While riding, I found myself musing on another discontinuity thrust on us right now. We've known about Peak Oil for a couple of years now and that we've been sliding down the decline of the world's oil. What most people didn't know was that the countries of North Africa and Saudi Arabia were teetering on the edge of rebellion and revolution. What only news junkies like me noticed was a series of back page stories about the fact that the Saudis have been overstating their oil reserves for years. Oil's becoming inaccessible The easy to get stuff is disappearing fast and the people of the nations that hold most of it can no longer be bought off. They want, as one Libyan rebel put it. 'To live as other people do.' The elites of these countries have socked away billions in overseas bank accounts while bribing their people with bread and by providing foreign scapegoats to focus popular anger. That's not working anymore. The people of the countries are now willing to die for the right to live the way we do, as free people. And they are dieing in numbers. We have to be honest. This won't get better. The Libyan war will drag on. Egypt will take a long time to sort out their new, more democratic, system and we have no idea what that will do for or to their economy. Protests are springing up in Iran. The Saudis are worried and they are very worried that their largest customer, the Western world, doesn't much like them. Fact is we don't even if most of us think Arabs are generally okay. The Saud family is going to go down. They're just likely to be last domino in this chain of sudden change.

 

 

What does this mean for us? As I noted earlier, driving through Oklahoma and Texas, I saw signs of the increasing price of fossil fuel. The towns from Oklahoma city to Arizona are in bad shape especially in Texas. The towns in Texas were very decayed. Stops showed people who were just hanging on. There was a subtle fear in everyone's eyes, a kind of tension that kids in abusive households learn to read and continue to read even after they become adults. Everyone was looking at the gas pump as they pulled in to gas up and feeling the end of their way of life. LA is not immune to this insanity either. I see lots of cyclists out here but I still see way too many cars and the highway system is downright science fictional. What I don't get is how so many people can continue to put gas in their cars. What is this realignment of household expense doing to the seemingly millions of people on I10 everyday? What's the breaking point. LA Metro can cope. A lot of LA metro is accessible by bike. The buses are great and more can be bought in a relatively short amount of time. Revenue will be found if things get bad enough. The real question we have to face is that of the fate of the small towns in in th Texas panhandle. People in LA live in an dynamic economy and have the income to pay for gas while they wait for alternatives. People in places like small towns West of Amarillo are totally stuck. Our leaders should have used the continuous rise in oil prices as an opportunity to plan for and implement policies that mitigate the consequences of post peak oil supply. The haven't and we are out of time now. Mass transit looks like the future and cities like LA, New York, Boston and other large coastal metro areas stand to inherit that future. Given the realities of industrial agribusiness, our food supply can be created using fewer and fewer workers and will likely turn to more energy efficient technologies fairly rapidly. This means that the small, conservative places in interior of the country will likely be buried with history and there is probably little that any policy can do to stop that from happening.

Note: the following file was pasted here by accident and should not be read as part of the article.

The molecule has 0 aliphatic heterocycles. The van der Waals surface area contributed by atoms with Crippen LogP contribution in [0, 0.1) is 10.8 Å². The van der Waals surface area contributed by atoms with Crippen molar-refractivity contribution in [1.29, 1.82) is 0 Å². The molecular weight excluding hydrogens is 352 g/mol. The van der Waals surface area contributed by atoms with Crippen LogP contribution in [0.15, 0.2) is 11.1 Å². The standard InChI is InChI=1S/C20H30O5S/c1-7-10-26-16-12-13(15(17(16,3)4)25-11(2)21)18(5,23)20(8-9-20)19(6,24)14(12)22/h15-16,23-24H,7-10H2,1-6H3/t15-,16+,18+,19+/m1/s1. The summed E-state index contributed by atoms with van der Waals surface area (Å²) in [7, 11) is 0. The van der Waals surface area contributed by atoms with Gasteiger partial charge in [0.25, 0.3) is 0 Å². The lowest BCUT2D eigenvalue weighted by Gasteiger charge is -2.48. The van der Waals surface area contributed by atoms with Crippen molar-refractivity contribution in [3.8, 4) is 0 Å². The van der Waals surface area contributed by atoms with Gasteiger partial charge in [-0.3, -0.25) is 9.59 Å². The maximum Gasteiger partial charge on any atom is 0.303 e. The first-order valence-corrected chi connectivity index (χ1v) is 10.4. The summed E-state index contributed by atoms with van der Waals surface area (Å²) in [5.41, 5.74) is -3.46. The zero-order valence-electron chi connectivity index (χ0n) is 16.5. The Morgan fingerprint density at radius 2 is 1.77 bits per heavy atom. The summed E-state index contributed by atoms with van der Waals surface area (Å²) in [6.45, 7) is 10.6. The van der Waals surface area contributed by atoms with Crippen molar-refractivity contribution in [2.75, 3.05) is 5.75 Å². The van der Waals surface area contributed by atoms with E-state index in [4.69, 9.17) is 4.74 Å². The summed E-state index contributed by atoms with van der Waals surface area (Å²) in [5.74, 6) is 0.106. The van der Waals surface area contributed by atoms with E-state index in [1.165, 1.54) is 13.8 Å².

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dagoski: Emperor Norton I of the Bear State Republic (Default)
dagoski

July 2011